John Goodman, Polo Tycoon, Can't Adopt Girlfriend Heather Hutchins

A Florida court revoked a polo tycoon's adoption of his girlfriend, a scheme that aimed to funnel her millions of dollars as he battled lawsuits that could have cut into his fortune.

John Goodman, 49, took his 42-year-old girlfriend as his daughter in Sept. 2011, at a time when he was being sued for driving drunk and killing a 23-year-old in Wellington, the Palm Beach Post reported. He was simultaneously embroiled in another legal fight over the trust fund for his two children and ex-wife.

The adoption of Heather Hutchins would have given her $5 million upon entering the unusual arrangement, $3 million more at the end of 2012 and future payments totaling $8.75, ABC News reported. In all, she would have banked $16.75 million.

That money originated in the trust fund for his kids and former spouse.

Judges on Miami's Third District Court of Appeals rebuked him for tapping into the trust without telling his ex-wife Carroll Goodman until he'd already sealed the deal with Hutchins, the Miami Herald writes. Carroll Goodman brought the lawsuit that voided the adoption.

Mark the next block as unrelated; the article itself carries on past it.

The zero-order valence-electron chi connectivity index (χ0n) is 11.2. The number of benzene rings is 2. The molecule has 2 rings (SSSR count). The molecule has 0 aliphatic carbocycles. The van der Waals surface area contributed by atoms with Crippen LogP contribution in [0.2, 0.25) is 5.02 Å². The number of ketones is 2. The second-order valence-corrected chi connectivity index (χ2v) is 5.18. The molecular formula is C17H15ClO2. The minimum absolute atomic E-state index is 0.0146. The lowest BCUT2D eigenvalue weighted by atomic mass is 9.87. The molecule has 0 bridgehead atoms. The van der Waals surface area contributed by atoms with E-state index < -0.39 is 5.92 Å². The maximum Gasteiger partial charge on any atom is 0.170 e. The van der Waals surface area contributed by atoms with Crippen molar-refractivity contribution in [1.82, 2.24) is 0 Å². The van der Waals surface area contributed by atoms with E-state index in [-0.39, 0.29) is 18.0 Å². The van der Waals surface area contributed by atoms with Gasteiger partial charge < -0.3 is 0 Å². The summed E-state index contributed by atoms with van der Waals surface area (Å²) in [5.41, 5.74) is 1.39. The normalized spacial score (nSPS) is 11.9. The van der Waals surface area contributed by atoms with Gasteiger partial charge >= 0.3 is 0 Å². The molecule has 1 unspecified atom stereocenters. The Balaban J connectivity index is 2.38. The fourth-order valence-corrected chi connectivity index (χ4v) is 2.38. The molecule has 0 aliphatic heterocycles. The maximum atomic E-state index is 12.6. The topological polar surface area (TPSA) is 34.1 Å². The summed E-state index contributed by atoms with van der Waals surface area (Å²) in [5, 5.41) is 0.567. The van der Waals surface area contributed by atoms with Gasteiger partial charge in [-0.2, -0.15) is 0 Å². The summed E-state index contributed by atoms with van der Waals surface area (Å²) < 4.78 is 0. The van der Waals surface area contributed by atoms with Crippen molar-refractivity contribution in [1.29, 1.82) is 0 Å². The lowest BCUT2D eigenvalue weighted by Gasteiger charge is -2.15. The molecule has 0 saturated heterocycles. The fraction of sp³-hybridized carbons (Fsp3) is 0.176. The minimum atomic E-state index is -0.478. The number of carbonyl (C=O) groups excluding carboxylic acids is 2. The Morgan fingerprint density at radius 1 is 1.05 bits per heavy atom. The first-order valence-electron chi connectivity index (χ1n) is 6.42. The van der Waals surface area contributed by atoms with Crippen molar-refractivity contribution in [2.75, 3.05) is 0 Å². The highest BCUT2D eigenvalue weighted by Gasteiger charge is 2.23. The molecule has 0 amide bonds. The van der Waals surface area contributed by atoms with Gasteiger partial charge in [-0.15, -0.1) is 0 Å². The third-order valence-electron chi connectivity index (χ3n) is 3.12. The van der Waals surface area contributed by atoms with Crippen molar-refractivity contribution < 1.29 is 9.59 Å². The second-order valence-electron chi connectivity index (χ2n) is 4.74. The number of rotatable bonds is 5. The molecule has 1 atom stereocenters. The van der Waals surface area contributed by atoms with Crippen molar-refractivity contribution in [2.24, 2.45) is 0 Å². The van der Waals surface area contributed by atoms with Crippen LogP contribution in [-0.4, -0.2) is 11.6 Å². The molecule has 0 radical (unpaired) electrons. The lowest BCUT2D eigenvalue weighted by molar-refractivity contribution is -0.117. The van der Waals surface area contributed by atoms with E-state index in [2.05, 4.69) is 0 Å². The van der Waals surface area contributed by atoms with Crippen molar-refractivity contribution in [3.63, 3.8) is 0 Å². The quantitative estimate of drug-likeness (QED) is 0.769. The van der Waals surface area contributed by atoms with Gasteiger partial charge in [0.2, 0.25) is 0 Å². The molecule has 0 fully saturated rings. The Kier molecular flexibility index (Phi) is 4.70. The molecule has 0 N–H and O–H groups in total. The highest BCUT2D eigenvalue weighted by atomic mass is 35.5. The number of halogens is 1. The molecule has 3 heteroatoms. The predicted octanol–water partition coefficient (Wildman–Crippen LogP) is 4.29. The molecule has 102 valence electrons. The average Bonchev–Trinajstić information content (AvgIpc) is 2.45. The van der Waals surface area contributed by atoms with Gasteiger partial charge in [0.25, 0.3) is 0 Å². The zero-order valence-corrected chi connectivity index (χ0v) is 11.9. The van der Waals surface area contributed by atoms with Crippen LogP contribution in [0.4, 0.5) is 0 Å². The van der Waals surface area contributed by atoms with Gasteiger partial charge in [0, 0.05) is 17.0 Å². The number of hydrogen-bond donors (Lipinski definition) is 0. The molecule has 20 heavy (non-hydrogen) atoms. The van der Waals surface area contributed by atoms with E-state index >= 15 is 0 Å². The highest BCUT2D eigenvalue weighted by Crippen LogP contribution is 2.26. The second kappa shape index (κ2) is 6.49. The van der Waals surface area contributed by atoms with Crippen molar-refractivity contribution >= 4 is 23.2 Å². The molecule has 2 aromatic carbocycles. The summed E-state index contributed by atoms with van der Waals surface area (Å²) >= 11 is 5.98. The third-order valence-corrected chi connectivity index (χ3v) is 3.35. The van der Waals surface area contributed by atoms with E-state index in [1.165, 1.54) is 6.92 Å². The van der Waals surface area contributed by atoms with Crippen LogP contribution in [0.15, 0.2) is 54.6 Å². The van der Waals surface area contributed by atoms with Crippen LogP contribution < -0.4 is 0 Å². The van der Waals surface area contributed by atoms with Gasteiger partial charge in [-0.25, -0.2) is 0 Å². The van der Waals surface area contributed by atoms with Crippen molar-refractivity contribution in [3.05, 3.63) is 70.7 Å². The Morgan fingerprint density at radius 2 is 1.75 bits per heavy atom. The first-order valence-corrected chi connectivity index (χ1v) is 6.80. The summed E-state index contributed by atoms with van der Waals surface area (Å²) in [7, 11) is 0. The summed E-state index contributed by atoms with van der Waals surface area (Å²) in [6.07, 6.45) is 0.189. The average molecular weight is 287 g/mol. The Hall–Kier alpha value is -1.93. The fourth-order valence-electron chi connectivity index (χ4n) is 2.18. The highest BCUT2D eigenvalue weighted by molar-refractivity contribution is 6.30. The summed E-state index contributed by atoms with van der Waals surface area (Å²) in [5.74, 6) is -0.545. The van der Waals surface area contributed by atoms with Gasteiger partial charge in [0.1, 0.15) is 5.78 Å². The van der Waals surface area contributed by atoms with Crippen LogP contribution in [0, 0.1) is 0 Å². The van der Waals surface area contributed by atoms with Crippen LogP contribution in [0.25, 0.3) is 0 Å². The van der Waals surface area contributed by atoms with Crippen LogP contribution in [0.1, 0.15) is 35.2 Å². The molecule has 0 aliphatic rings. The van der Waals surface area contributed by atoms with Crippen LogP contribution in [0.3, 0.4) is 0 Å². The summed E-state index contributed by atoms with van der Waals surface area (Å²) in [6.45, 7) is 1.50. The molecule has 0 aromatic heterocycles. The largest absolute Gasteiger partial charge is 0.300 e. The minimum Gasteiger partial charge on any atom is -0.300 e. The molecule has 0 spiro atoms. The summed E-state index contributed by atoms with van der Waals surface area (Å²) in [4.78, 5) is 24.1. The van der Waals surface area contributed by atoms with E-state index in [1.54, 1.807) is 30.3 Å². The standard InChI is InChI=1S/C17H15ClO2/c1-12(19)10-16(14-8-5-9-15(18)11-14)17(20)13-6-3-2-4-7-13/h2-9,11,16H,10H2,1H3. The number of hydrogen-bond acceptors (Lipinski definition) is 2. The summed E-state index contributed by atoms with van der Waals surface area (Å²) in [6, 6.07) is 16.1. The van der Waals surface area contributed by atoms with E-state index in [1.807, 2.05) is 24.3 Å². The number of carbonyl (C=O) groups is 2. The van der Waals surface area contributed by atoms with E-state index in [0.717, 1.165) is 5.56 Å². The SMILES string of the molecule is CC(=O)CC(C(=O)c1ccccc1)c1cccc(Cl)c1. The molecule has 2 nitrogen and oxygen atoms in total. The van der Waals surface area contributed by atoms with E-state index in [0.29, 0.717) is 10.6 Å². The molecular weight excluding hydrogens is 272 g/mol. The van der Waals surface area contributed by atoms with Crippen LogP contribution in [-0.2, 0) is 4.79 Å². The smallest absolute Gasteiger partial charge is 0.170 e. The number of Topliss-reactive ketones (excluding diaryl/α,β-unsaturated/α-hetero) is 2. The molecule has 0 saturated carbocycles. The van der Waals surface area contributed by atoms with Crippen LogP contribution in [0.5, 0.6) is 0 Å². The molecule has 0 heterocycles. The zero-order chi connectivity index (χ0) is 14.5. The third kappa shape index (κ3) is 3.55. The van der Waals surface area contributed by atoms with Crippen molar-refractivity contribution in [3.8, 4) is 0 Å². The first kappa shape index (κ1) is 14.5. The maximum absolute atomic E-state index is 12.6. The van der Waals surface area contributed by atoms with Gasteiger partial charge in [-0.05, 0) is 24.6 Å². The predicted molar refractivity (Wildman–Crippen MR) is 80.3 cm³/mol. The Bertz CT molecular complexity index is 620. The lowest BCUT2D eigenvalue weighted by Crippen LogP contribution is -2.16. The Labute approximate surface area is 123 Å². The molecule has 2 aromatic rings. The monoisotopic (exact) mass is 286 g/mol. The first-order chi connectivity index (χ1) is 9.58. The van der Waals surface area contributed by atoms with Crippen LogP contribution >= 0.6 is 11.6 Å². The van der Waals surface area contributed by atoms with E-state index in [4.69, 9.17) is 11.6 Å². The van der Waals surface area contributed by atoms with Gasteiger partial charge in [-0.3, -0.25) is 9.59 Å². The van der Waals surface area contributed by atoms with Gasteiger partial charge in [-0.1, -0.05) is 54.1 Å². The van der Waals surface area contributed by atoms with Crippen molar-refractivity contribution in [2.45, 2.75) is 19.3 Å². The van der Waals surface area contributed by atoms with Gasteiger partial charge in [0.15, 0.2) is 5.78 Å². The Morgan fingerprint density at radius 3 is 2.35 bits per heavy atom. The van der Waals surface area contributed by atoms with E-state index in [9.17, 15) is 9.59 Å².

The court called it "fraud" and said that adopting a "paramour" served no purpose.

Currently under house arrest, Goodman is mounting an appeal for his conviction in the drunk-driving death of Scott Wilson in 2010. A jury sentenced him to 16 years for slamming into Wilson's Hyundai with his Bentley. The crash knocked Wilson into a canal where he drowned.

In the wrongful death lawsuit brought by Wilson's parents, Goodman agreed to pay them $46 million.

To overturn his conviction, Goodman's defense team set its target on a juror they accuse of misconduct, according to the Palm Beach Post.

Juror Dennis DeMartin reveals in a memoir that his ex-wife was arrested for wrecking her sports car while driving drunk and then fleeing the accident. She went on to have an affair with a man she met in a DUI program that led to the dissolution of DeMartin's marriage. During jury selection, DeMartin never revealed his history. Goodman's attorneys argue that if they'd known DeMartin's past they would have blocked him from the jury, the Palm Beach Post reported.

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